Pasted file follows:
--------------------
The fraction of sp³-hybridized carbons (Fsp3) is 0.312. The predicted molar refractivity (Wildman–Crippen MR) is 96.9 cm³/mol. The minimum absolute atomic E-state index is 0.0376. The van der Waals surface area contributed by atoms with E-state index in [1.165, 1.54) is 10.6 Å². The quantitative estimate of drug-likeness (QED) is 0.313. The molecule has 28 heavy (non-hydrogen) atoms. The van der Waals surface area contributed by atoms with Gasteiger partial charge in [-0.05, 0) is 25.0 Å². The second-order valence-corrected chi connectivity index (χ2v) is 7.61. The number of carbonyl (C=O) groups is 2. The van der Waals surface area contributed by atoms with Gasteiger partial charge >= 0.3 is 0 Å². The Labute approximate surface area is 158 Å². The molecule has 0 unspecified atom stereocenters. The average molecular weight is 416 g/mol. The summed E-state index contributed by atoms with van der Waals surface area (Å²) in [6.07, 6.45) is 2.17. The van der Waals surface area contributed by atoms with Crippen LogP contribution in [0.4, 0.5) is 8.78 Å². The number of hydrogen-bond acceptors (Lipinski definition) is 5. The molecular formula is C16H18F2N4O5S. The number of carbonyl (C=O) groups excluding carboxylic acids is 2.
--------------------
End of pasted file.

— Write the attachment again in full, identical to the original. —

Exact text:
The fraction of sp³-hybridized carbons (Fsp3) is 0.312. The predicted molar refractivity (Wildman–Crippen MR) is 96.9 cm³/mol. The minimum absolute atomic E-state index is 0.0376. The van der Waals surface area contributed by atoms with E-state index in [1.165, 1.54) is 10.6 Å². The quantitative estimate of drug-likeness (QED) is 0.313. The molecule has 28 heavy (non-hydrogen) atoms. The van der Waals surface area contributed by atoms with Gasteiger partial charge in [-0.05, 0) is 25.0 Å². The second-order valence-corrected chi connectivity index (χ2v) is 7.61. The number of carbonyl (C=O) groups is 2. The van der Waals surface area contributed by atoms with Gasteiger partial charge >= 0.3 is 0 Å². The Labute approximate surface area is 158 Å². The molecule has 0 unspecified atom stereocenters. The average molecular weight is 416 g/mol. The summed E-state index contributed by atoms with van der Waals surface area (Å²) in [6.07, 6.45) is 2.17. The van der Waals surface area contributed by atoms with Crippen LogP contribution in [0.4, 0.5) is 8.78 Å². The number of hydrogen-bond acceptors (Lipinski definition) is 5. The molecular formula is C16H18F2N4O5S. The number of carbonyl (C=O) groups excluding carboxylic acids is 2.